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Concrete funding bill for homeowners crumbles

By Eric Bedner
Journal Inquirer | Posted: Wednesday, May 24, 2017 10:53 am

HARTFORD — A bill that would have provided roughly $12 million in each of the next two years to help homeowners fix crumbling concrete foundations died Tuesday, but House members remain optimistic they will still be able to pass a comprehensive bill this session.

The bill would have created a Crumbling Foundations Assistance Fund with money deposited from an annual $12 surcharge on certain residential property insurance policies.

It also would have allowed the Connecticut Health and Education Facilities Authority to issue bonds on behalf of two or more municipalities to be used for foundation replacements.

The Senate voted last week to make a simple language amendment and sent it back to the Finance, Revenue, and Bonding Committee, where it was not called for a vote Tuesday.

“My understanding is that the changes made were rather minor,” the committee’s ranking member Rep. Christopher Davis, R-Ellington, said, adding that multiple bills were held because the House convened one hour after the committee meeting started Tuesday.

These “time constraints” cut the meeting short in order for House members to attend their session, he said.

Davis said the greater concern among committee members was about the surcharge and its potential impact to insurance policies throughout the state.

He added that there still are two concrete-related bills working their way through the General Assembly. Neither, however, would provide immediate financial relief to affected homeowners in their current form.

A bill waiting action in the House would prohibit anyone from installing a residential concrete foundation made with material known to contain 0.23 percent or more pyrrhotite — the mineral causing the foundation failures — and establish several requirements related to testing aggregate.

Rep. Catherine Osten, R-Sprague, who has repeatedly said she is focused on finding a solution to the problem, voted against passing the bill through the Appropriations Committee this month.

Additionally, the Senate has a “placeholder” bill that could authorize the commissioner of the Department of Consumer Protection to adopt regulations establishing a program to help residential and commercial property owners repair or replace their failing foundations.

The language of either bill still could be amended to provide financial relief for homeowners, but Sen. Timothy D. Larson, D-East Hartford, said there are no plans for the Senate to act on the other placeholder bill, and the Senate will wait for a bill to come to them from the House.

Larson, who introduced the now-dead Senate bill and last week’s amendment, said there were concerns that some inner-city legislators felt the surcharge, which would have included rental policies, was excessive for tenants.

“I think we can fix that concern on these other bills and move forward,” he said. “I’m not worried about it.”

“We’re going to come out with a comprehensive plan” that includes financial relief for affected homeowners, House Speaker Joseph Aresimowicz, D-Berlin, said, adding that he hopes to have final language by the beginning of next week and call the proposal for a vote shortly thereafter.

He said he is “not sold to any one idea,” and intends to continue working with insurance companies, real estate agents, banks, House members, and DCP.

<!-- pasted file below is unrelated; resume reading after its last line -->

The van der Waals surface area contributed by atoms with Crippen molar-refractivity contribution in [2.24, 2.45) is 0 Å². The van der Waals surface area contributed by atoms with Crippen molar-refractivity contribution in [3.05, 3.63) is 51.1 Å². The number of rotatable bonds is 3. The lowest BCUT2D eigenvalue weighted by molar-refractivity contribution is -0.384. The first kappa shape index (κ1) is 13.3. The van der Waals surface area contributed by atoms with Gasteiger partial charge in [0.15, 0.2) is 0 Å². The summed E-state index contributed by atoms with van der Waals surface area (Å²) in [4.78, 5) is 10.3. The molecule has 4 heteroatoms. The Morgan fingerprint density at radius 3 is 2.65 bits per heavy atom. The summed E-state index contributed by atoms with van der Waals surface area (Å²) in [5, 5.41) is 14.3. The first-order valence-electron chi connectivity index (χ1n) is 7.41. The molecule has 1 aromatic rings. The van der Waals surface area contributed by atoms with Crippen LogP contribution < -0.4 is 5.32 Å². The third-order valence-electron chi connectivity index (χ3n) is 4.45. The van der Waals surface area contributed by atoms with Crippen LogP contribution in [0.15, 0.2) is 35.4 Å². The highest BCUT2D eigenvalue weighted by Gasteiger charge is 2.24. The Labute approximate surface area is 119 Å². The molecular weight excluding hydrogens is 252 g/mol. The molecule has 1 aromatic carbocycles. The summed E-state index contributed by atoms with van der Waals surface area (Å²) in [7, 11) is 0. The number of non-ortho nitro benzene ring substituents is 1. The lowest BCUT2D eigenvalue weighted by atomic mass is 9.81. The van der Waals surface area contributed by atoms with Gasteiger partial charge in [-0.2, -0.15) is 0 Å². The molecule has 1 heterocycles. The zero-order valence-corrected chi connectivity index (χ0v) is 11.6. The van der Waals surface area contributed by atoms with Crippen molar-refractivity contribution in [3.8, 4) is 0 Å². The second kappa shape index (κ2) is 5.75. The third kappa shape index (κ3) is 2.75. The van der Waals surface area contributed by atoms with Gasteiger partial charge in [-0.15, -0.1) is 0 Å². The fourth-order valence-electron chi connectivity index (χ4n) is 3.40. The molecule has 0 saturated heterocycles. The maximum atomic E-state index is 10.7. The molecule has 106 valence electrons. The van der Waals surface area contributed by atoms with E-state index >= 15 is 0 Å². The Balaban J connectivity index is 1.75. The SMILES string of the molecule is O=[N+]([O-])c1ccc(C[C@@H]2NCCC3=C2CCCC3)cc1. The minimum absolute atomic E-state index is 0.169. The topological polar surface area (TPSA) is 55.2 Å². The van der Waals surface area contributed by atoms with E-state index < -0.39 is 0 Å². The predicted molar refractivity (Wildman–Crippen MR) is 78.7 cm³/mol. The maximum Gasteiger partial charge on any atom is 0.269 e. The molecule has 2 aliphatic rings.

Aresimowicz said the surcharge would provide a substantial amount of money relatively quickly, but he’s still considering other options, including federal funding.

“We need to have a pot of money that (homeowners) can tap into,” he said. “Given our budget difficulties, it’s that much harder.”

Likewise, Davis remains optimistic that meaningful legislation will be passed this session.

Rep. Timothy Ackert, R-Coventry, said House members have been working on a bipartisan basis with leadership and they are committed to providing the framework for a solution.

“We’ve been working on something on our side already just in case something happened like this,” Ackert said, adding that the focus is to establish both a source of financial assistance and a way to test concrete aggregate for pyrrhotite.

Ackert said that while “it’s only a dollar a month on your homeowner’s policy” and “it would have helped,” he’s doubtful the $12 surcharge will be included in any potential future bill.

Rep. Michael Winkler, D-Vernon, said it’s unlikely an assistance program could be established without the surcharge.

“With a $5 billion deficit, there is no way to help people with crumbling foundations unless through some sort of surcharge,” he said. “I’m not generally in favor of surcharges and hidden fees. I like taxation to be up front, but given the budget situation there was no way to do it that way.”

Rep. Jeffrey A. Currey, D-East Hartford, said the intent all along was to have one piece of comprehensive legislation work its way through both chambers.

He said that House members will attempt to amend the current bill to include the surcharge.

“Everyone in this state is going to pay for this one way or another,” Currey said. “We have to find the best way to find support for the homeowners who are impacted by this. It’s irresponsible for us to think the onus is on them to pay for their house twice.”

Sen. Tony Guglielmo, R-Stafford, said it would be “a huge failure” if legislators don’t pass a bill that provides financial assistance to homeowners.

“There’s no other way to put it,” he said, adding that a lot can be done before the session ends June 7.

“Two and a half weeks in the real world is not long,” Gugliemo said. “But here, it’s a lot of time.”